is your secret admirer on goodreads.com?? is it greg?

message 30: by Jen (new) - rated it 5 stars

Jen Of course not. If Greg admired someone, he'd surely send a haiku.

His name was Patrick. He was a very, very quiet tall guy in college. He had glasses and dark hair. And that is all I remember about Patrick. Except that he waited until the last day before I left to move the summer before my college to give me the poem. And even then shy Patrick made me promise to open it in the car driving away. It could have been a movie. Except I didn't yell to stop the car and run out with electric passion. I just thought, aw, well, that's nice. And then we drove away.

message 31: by Jen (last edited Apr 13, 2010 10:01PM) (new) - rated it 5 stars

Jen Patrick had bad planning skills. I would have at least kissed him for that poem. Maybe he gave another girl a poem before she drove away. Maybe I helped him hone his poem giving techniques. Maybe the next time she loved him madly right then and there. In the parking lot. With the lined and folded paper in her hands.

karen oh, jen.

i can only say, "awwwwww"

message 33: by Jen (new) - rated it 5 stars

Jen I would say that I still have that poem, but I de-clutter my life too often to think it remains.

karen maybe when greg is finished with david's poems, he can write a month of poetry for you...

message 35: by Jen (new) - rated it 5 stars

Jen I think it would be hard to follow the great Kowalski. And a month! Crap on a stick! Even I couldn't write poems about myself for an entire month.

karen hmmmm.... a challenge...

message 37: by Dave (new)

Dave Russell I once gave a girl I had a secret crush on this poem:


Not very subtle, is it?

message 38: by Jen (new) - rated it 5 stars

Jen Well, there's no topaz in it.

message 39: by Jen (new) - rated it 5 stars

Jen There's love hidden all over the place in there.

message 40: by Dave (new)

Dave Russell If there's a poem about emerald, I didn't know about it.

karen i once called up a boy and sang "i just called to say i love you" into the phone.

now that is subtle, people...

message 42: by Jen (new) - rated it 5 stars

Jen I once told a guy I liked him in junior high in my secret language...I kept saying "I know who likes you" and he said "who?" and then I said "mthagee" which meant me...but he thought it meant Angie, some girl that he had a crush on, so the whole affair was depressing.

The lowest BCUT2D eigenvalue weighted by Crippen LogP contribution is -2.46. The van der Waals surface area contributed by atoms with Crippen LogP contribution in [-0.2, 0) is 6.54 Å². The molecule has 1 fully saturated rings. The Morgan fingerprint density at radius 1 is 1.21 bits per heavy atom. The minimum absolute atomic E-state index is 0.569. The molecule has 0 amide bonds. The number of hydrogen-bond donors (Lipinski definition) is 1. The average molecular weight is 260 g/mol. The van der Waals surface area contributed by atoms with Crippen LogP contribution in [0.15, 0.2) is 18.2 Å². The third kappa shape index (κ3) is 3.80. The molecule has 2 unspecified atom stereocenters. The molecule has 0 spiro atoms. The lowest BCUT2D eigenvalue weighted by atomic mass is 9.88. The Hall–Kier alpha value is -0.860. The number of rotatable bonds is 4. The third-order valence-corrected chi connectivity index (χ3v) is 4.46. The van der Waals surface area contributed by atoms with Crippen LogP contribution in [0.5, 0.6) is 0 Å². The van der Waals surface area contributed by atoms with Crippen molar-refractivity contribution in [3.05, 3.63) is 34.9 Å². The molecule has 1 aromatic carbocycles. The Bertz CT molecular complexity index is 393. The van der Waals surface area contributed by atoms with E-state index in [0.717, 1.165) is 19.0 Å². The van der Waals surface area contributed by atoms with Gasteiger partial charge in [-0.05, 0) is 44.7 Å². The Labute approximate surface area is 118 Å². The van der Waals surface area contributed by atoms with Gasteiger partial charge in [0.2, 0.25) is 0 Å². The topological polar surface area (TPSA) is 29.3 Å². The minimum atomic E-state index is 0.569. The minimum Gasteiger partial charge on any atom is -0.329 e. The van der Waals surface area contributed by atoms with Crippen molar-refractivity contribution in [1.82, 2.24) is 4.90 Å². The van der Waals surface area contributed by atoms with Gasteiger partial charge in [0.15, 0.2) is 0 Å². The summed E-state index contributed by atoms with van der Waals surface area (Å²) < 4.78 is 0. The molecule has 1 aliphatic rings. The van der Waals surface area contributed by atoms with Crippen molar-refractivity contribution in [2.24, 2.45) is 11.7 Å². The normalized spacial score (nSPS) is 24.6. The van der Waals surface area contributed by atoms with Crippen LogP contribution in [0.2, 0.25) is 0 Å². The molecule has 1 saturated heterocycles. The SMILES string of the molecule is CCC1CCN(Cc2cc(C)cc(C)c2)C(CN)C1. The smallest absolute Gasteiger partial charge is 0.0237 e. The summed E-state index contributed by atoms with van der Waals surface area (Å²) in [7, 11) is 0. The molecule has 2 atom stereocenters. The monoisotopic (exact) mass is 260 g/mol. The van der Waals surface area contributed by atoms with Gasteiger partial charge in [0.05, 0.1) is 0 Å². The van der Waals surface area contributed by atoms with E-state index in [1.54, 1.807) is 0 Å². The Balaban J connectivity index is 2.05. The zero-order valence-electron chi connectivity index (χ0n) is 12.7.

message 43: by Jen (new) - rated it 5 stars

Jen But we had the same birthday, so I know we could have shared birthstone jewelery. Missed possibilities.

Sarah Null I had a secret admirerer once, in high school. He (I assume it was a he) doorbell ditched my house on Valentine's day. When we opened the door, no one was there. But there was a balloon, a box of chocolates, and a card that said something like "I just want you to know someone cares." I never found out who it was.

message 45: by Jasmine (new)

Jasmine karen wrote: "i once called up a boy and sang "i just called to say i love you" into the phone.

now that is subtle, people..."

I have trouble imagining this.

karen yeah, it was a couple of years ago...

message 47: by Gwen (last edited Apr 14, 2010 07:54PM) (new) - rated it 5 stars

Gwen Haaland Luckily, I never gave a thought to this book's cover.
It was assigned reading for two of my book clubs and quickly became one of my favorite books ever read for a book discussion group. Can't wait to discuss it at the upcoming local meetings.
I am happy to hear that this one was a winner for you as well.
For all of you hold outs, do your self a favor and read The Help.
5 stars all the way.

karen it's a really good choice for book clubs.

message 49: by Jen (new) - rated it 5 stars

Jen And bad book cover aficionados.

message 50: by Scott (last edited Jul 22, 2010 10:43AM) (new) - rated it 5 stars

Scott Sheaffer Ariel wrote: "your review particularly swayed me . . . "

Karen's review also motivated me to take this one off the shelf. I'm about 1/3 of the way thru. So far I've learned 1) don’t judge a book by its cover 2) there are still some civil rights era stories that are untold. This one is especially creatively told.